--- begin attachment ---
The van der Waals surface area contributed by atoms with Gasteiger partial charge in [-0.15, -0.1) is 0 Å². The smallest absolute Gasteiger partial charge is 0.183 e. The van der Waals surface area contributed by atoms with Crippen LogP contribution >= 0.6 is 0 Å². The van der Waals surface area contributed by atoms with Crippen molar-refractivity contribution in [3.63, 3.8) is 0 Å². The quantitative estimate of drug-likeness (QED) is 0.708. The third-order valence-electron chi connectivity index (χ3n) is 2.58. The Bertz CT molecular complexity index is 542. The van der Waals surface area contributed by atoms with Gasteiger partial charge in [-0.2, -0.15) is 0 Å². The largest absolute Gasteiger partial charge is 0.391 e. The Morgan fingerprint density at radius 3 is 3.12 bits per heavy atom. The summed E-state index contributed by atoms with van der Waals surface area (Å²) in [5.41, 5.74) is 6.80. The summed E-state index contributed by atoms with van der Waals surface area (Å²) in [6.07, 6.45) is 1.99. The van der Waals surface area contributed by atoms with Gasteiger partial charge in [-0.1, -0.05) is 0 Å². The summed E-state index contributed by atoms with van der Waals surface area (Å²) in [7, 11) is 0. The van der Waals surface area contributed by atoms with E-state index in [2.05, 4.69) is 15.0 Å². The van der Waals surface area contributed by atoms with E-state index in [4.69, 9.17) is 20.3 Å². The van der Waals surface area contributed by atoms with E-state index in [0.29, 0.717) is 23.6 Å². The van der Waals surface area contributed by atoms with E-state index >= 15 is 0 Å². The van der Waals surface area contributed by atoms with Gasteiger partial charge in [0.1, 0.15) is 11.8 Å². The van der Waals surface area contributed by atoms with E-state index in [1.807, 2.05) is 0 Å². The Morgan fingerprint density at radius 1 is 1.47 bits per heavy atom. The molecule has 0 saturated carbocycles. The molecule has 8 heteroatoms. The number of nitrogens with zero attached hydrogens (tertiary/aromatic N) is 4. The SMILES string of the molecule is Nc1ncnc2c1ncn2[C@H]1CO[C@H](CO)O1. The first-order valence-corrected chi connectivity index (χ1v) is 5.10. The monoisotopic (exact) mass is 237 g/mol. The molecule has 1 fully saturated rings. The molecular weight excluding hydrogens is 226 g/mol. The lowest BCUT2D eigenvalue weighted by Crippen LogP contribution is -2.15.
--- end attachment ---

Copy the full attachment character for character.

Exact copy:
The van der Waals surface area contributed by atoms with Gasteiger partial charge in [-0.15, -0.1) is 0 Å². The smallest absolute Gasteiger partial charge is 0.183 e. The van der Waals surface area contributed by atoms with Crippen LogP contribution >= 0.6 is 0 Å². The van der Waals surface area contributed by atoms with Crippen molar-refractivity contribution in [3.63, 3.8) is 0 Å². The quantitative estimate of drug-likeness (QED) is 0.708. The third-order valence-electron chi connectivity index (χ3n) is 2.58. The Bertz CT molecular complexity index is 542. The van der Waals surface area contributed by atoms with Gasteiger partial charge in [-0.2, -0.15) is 0 Å². The largest absolute Gasteiger partial charge is 0.391 e. The Morgan fingerprint density at radius 3 is 3.12 bits per heavy atom. The summed E-state index contributed by atoms with van der Waals surface area (Å²) in [5.41, 5.74) is 6.80. The summed E-state index contributed by atoms with van der Waals surface area (Å²) in [6.07, 6.45) is 1.99. The van der Waals surface area contributed by atoms with Gasteiger partial charge in [-0.1, -0.05) is 0 Å². The summed E-state index contributed by atoms with van der Waals surface area (Å²) in [7, 11) is 0. The van der Waals surface area contributed by atoms with E-state index in [2.05, 4.69) is 15.0 Å². The van der Waals surface area contributed by atoms with E-state index in [4.69, 9.17) is 20.3 Å². The van der Waals surface area contributed by atoms with E-state index in [0.29, 0.717) is 23.6 Å². The van der Waals surface area contributed by atoms with E-state index >= 15 is 0 Å². The van der Waals surface area contributed by atoms with Gasteiger partial charge in [0.1, 0.15) is 11.8 Å². The van der Waals surface area contributed by atoms with E-state index in [1.807, 2.05) is 0 Å². The Morgan fingerprint density at radius 1 is 1.47 bits per heavy atom. The molecule has 0 saturated carbocycles. The molecule has 8 heteroatoms. The number of nitrogens with zero attached hydrogens (tertiary/aromatic N) is 4. The SMILES string of the molecule is Nc1ncnc2c1ncn2[C@H]1CO[C@H](CO)O1. The first-order valence-corrected chi connectivity index (χ1v) is 5.10. The monoisotopic (exact) mass is 237 g/mol. The molecule has 1 fully saturated rings. The molecular weight excluding hydrogens is 226 g/mol. The lowest BCUT2D eigenvalue weighted by Crippen LogP contribution is -2.15.